U.S. Targets Indexed Annuities in Obama Retirement Rules

  • Regulation may negatively impact sales, analyst says
  • AEL, second biggest seller of product, drops most since 2009

The U.S. is cracking down on the $54.5 billion market for indexed annuities, tightening standards for a product that has been gaining popularity in recent years. American Equity Investment Life Holding Co., the second biggest seller of such products, fell the most since 2009.

A Labor Department regulation, released Wednesday, toughened the rules for selling more complex products and included indexed annuities among them, a move that wasn’t expected by some industry players, according to Ryan Krueger, an analyst at Keefe Bruyette & Woods. The government will require companies to enter into a contract that discloses conflicts about how brokers are compensated from sales of variable or indexed annuities. Fixed annuities will have fewer hurdles.

President Barack Obama has fought for the tougher standards in an effort to protect millions of savers from receiving conflicted advice. The rules aim to curb the practice of brokers pushing customers into higher fee or commission-based products without disclosing conflicts of interest related to how advisers are compensated for selling those products. They target indexed annuities, products that have broken sales records for the past seven years and now represent almost a quarter of the total annuity market, according to industry group Limra.

“Indexed annuities are a high-commission product like variable annuities, and 60 to 65 percent of industry sales are within qualified retirement plans,” Krueger said Wednesday in a note. “We expect indexed annuity sales to be negatively impacted” as a result.

Retirees at Risk

Indexed annuities are insurance contracts that earn money based on the performance of market indexes and protect against market downturns. Total sales reached a record $54.5 billion in 2015, a 13 percent increase from a year earlier, and Allianz SE’s North American division was the top seller of the products in 2015, Limra said. American International Group Inc. sold about $3.3 billion of indexed annuities last year, while Voya Financial Inc. sold $1.67 billion.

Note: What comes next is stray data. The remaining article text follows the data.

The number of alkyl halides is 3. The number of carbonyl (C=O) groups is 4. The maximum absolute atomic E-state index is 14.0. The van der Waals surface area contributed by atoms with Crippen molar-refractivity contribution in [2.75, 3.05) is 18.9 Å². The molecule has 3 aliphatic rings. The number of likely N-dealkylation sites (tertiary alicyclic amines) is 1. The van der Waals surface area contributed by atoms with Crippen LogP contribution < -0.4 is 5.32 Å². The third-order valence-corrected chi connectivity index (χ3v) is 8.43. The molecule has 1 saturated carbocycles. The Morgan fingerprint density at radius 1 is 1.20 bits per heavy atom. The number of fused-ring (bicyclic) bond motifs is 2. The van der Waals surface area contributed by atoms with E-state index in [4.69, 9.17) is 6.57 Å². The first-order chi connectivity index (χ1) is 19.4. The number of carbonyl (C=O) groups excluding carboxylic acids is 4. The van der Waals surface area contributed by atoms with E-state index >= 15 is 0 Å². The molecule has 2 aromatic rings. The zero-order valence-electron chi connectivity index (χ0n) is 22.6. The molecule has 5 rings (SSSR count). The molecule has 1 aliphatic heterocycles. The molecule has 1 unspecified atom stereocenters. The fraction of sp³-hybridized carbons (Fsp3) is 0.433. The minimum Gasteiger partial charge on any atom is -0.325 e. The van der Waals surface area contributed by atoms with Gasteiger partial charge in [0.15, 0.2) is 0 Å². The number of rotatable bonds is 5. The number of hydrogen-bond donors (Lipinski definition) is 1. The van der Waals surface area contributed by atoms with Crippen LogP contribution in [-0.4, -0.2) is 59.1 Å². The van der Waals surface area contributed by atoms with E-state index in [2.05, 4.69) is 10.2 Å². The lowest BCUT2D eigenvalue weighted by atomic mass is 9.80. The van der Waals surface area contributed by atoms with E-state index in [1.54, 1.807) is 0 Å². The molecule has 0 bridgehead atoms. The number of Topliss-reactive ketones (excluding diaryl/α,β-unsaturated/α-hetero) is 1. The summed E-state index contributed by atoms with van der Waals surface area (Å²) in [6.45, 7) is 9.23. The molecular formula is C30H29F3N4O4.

American Equity Investment Life sunk 14 percent to $13.93 as 10:28 a.m. in New York after earlier dropping 18 percent. Indexed annuities are more than 90 percent of the company’s sales, Randy Binner, an analyst at FBR & Co., said in a note Wednesday.

The new guidelines imply that the indexed annuity sellers might be subject to “more onerous legal requirements and compensation caps,” said Binner. “We fully expect a legal challenge from AEL and other indexed annuity writers."

U.S. lawmakers including Senator Elizabeth Warren of Massachusetts have criticized some of the largest annuity providers for the perks they provide to encourage brokers to sell investments that may be more expensive. That compensation structure puts retirees at risk, according to Labor Secretary Thomas Perez.

“This is the case about a system that is structurally flawed. The incentives are not aligned,” Perez said Wednesday in an interview on Bloomberg Television. “The consumers’ best interest is not aligned with the current incentives that result in payments to brokers.”

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